"The goal of the NASA and AmeriGEO collaboration is to lead and promote the use of Earth Observations from a variety of sources in a coordinated and timely manner for disaster risk reduction and building resilience in the Americas,” he said.

The most challenging aspect of Quiroga's career is working in an environment that is very politically and socially dynamic, where processes can be rapidly affected by political and economic changes.

“A collaborative process can suddenly change actors, so ways to adapt [in order] to achieve success in proposals and initiatives must be found,” he said, adding that being able to help the countries in the Americas to improve their disaster risk management through the exchange of science and technology makes up for challenges.

"Knowing that we contribute to saving people's lives and assets in the Americas is very rewarding.”

Photographs from the International Space Station (ISS) showing flooding in Puerto Lopez, Colombia, which NASA provided to the Unidad Nacional para la Gestión del Riesgo de Desastres (UNGRD) to aid in tracking the July 2020 Colombia floods. Credits: NASA/U

Photographs from the International Space Station (ISS) showing flooding in Puerto Lopez, Colombia, which NASA provided to the Unidad Nacional para la Gestión del Riesgo de Desastres (UNGRD) to aid in tracking the July 2020 Colombia floods. Credits: NASA/UNGRD

Currently, Quiroga’s team is working on several different projects that will benefit the response, resilience and recovery processes of North and South American countries in the long term. Some of these projects include the implementation of a flash flood program in Central America, the development of fire behavior modeling technology for wildfires in Guatemala and the creation of geological risk supersites and natural laboratories in the Americas.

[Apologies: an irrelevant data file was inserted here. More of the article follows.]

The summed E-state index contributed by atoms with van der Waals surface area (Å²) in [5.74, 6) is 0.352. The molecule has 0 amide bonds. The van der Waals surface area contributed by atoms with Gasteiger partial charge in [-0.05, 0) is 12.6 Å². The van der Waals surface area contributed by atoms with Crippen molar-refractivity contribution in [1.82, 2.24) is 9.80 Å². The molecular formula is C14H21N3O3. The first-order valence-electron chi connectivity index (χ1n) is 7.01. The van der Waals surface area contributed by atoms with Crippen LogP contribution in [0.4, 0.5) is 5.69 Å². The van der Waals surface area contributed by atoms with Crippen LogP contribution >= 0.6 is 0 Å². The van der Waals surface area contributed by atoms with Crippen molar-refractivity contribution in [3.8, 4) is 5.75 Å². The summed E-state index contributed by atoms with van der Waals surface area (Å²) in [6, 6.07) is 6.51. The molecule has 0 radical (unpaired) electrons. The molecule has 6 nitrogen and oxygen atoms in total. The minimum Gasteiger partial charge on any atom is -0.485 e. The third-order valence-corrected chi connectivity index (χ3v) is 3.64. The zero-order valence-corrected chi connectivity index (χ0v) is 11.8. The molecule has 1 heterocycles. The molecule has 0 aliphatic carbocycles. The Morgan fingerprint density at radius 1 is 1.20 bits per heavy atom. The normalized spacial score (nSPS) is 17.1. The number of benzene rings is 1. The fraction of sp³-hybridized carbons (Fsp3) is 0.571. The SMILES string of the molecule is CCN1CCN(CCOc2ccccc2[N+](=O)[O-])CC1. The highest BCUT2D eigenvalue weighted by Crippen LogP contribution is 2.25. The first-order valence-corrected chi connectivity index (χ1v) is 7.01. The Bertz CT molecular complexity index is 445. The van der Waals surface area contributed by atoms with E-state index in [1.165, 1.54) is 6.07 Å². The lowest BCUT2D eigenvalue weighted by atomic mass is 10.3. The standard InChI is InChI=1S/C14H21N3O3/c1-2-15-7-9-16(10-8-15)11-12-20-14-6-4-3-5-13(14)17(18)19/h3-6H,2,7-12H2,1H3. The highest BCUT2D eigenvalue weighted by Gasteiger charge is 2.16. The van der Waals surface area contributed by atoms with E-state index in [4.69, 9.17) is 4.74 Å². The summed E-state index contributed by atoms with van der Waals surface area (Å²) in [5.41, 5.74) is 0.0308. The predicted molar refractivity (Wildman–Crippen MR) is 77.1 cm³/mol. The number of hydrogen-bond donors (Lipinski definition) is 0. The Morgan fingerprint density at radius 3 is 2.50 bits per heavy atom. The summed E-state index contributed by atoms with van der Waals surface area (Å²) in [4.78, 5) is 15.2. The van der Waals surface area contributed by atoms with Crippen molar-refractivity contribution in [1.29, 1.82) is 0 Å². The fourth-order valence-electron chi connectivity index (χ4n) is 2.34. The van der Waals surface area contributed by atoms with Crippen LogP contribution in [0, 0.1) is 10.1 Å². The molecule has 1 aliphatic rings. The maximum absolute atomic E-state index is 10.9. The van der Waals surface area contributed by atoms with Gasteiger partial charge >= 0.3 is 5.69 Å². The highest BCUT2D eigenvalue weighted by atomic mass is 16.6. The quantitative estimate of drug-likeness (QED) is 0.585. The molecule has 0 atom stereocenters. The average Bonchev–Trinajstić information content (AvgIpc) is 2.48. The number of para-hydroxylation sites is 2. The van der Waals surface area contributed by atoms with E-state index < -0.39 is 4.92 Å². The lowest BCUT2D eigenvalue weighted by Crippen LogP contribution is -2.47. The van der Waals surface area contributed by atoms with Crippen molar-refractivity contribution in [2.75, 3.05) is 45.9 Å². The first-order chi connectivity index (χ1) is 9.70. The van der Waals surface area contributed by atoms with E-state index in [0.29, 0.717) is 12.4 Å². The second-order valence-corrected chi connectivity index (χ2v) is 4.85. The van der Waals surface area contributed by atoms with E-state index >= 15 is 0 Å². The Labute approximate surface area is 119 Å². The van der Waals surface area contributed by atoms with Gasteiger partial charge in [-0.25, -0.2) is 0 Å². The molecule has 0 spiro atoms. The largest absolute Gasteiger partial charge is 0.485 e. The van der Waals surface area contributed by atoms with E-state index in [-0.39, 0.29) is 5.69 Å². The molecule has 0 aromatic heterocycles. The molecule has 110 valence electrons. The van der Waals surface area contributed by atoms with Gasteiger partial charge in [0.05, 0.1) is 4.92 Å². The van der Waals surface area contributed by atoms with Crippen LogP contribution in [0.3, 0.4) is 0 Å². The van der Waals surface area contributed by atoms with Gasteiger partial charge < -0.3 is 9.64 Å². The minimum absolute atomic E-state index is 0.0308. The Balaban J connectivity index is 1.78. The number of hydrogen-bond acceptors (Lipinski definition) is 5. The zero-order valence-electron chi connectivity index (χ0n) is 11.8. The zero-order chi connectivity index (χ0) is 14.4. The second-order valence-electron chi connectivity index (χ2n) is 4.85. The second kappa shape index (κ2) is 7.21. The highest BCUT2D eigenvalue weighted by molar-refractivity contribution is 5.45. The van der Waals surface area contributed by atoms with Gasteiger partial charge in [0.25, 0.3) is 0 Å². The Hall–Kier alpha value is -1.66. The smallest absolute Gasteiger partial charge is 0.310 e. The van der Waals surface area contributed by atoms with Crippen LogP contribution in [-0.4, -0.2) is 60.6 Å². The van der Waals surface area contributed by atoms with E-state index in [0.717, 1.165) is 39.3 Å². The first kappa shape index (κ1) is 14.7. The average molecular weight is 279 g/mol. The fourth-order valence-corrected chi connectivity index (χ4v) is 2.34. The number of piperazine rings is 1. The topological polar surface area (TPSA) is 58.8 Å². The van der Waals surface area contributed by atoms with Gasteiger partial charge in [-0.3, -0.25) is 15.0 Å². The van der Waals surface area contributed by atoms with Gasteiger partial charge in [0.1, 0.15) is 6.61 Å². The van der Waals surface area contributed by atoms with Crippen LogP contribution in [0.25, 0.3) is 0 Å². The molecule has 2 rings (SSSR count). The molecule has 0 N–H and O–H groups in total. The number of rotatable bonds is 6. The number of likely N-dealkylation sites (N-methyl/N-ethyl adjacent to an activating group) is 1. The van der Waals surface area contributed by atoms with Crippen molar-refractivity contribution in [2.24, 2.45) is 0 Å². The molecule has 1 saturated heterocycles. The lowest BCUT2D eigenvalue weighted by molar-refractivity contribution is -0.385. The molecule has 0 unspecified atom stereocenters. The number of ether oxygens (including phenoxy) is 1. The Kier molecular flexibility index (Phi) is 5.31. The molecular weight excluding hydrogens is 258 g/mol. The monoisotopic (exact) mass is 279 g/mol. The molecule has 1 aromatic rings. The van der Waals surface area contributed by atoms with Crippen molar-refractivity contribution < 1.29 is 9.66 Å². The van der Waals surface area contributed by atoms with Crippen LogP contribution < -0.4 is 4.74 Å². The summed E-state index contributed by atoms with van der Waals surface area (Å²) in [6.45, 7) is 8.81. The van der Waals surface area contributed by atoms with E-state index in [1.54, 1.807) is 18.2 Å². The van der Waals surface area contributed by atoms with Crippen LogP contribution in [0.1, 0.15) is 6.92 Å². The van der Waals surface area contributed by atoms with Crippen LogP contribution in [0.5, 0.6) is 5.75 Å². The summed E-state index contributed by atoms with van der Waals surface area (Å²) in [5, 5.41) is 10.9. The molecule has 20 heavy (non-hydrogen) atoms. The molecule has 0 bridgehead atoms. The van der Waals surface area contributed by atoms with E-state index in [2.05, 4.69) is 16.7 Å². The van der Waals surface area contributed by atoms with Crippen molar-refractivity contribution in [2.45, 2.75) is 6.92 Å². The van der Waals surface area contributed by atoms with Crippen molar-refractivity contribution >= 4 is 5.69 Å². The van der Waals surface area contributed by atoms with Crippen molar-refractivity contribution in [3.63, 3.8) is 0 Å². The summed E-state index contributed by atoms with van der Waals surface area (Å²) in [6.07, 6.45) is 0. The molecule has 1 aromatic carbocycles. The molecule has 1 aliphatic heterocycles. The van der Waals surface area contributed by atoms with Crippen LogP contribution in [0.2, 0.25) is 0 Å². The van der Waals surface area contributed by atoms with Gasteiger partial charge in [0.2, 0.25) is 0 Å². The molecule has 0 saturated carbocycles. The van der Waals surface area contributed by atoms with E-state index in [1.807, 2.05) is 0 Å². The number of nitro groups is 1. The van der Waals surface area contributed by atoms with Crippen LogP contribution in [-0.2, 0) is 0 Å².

One technique his team uses to bring these projects to light is, “virtual and augmented reality to facilitate the understanding of event impact scenarios to decision-makers."

Looking Toward the Future

When asked about the future trajectory of NASA and AmeriGEO’s collaboration, Quiroga said, “The great challenges that we face, as a civilization in the face of disasters that know no boundaries, require ever closer collaboration that embraces multiple approaches of reducing the risks of disasters on an increasingly populated planet with increasingly critical environmental challenges.”

Quiroga will continue to look into collaborations and multidisciplinary solutions to complex environmental problems across the Americas. He is also looking to NASA to continue to serve as an organization that brings together the ideas and skills of others and uses them to create solutions to the world’s problems.

“NASA has a strong name in the international scientific community and can play the role of coordinating actions among organizations - global, regional, and local - using science and technology to create resilience to the major challenges that disasters pose in the Americas.”

 

Credits:

Story by Gabriella Lewis, contributing writer